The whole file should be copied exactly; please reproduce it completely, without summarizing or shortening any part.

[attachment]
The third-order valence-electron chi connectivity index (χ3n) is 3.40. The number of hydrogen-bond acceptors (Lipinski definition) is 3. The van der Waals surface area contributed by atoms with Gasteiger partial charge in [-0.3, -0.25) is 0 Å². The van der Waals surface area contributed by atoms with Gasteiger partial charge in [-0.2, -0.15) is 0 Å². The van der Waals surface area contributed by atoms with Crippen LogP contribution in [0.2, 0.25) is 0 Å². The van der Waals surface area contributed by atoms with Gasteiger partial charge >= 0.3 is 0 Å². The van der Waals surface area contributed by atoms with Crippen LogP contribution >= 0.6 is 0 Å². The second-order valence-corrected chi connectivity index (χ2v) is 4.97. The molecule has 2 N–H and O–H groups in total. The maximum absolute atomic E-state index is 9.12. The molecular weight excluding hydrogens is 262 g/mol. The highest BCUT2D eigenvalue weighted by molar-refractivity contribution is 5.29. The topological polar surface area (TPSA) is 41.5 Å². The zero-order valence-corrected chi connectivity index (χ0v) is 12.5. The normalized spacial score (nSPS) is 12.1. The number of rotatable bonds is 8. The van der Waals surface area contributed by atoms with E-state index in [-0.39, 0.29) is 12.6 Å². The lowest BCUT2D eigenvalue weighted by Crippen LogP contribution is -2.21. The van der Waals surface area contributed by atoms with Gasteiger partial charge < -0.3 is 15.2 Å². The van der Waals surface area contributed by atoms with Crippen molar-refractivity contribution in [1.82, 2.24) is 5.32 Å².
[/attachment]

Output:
The third-order valence-electron chi connectivity index (χ3n) is 3.40. The number of hydrogen-bond acceptors (Lipinski definition) is 3. The van der Waals surface area contributed by atoms with Gasteiger partial charge in [-0.3, -0.25) is 0 Å². The van der Waals surface area contributed by atoms with Gasteiger partial charge in [-0.2, -0.15) is 0 Å². The van der Waals surface area contributed by atoms with Crippen LogP contribution in [0.2, 0.25) is 0 Å². The van der Waals surface area contributed by atoms with Gasteiger partial charge >= 0.3 is 0 Å². The van der Waals surface area contributed by atoms with Crippen LogP contribution >= 0.6 is 0 Å². The second-order valence-corrected chi connectivity index (χ2v) is 4.97. The molecule has 2 N–H and O–H groups in total. The maximum absolute atomic E-state index is 9.12. The molecular weight excluding hydrogens is 262 g/mol. The highest BCUT2D eigenvalue weighted by molar-refractivity contribution is 5.29. The topological polar surface area (TPSA) is 41.5 Å². The zero-order valence-corrected chi connectivity index (χ0v) is 12.5. The normalized spacial score (nSPS) is 12.1. The number of rotatable bonds is 8. The van der Waals surface area contributed by atoms with E-state index in [-0.39, 0.29) is 12.6 Å². The lowest BCUT2D eigenvalue weighted by Crippen LogP contribution is -2.21. The van der Waals surface area contributed by atoms with Gasteiger partial charge < -0.3 is 15.2 Å². The van der Waals surface area contributed by atoms with Crippen molar-refractivity contribution in [1.82, 2.24) is 5.32 Å².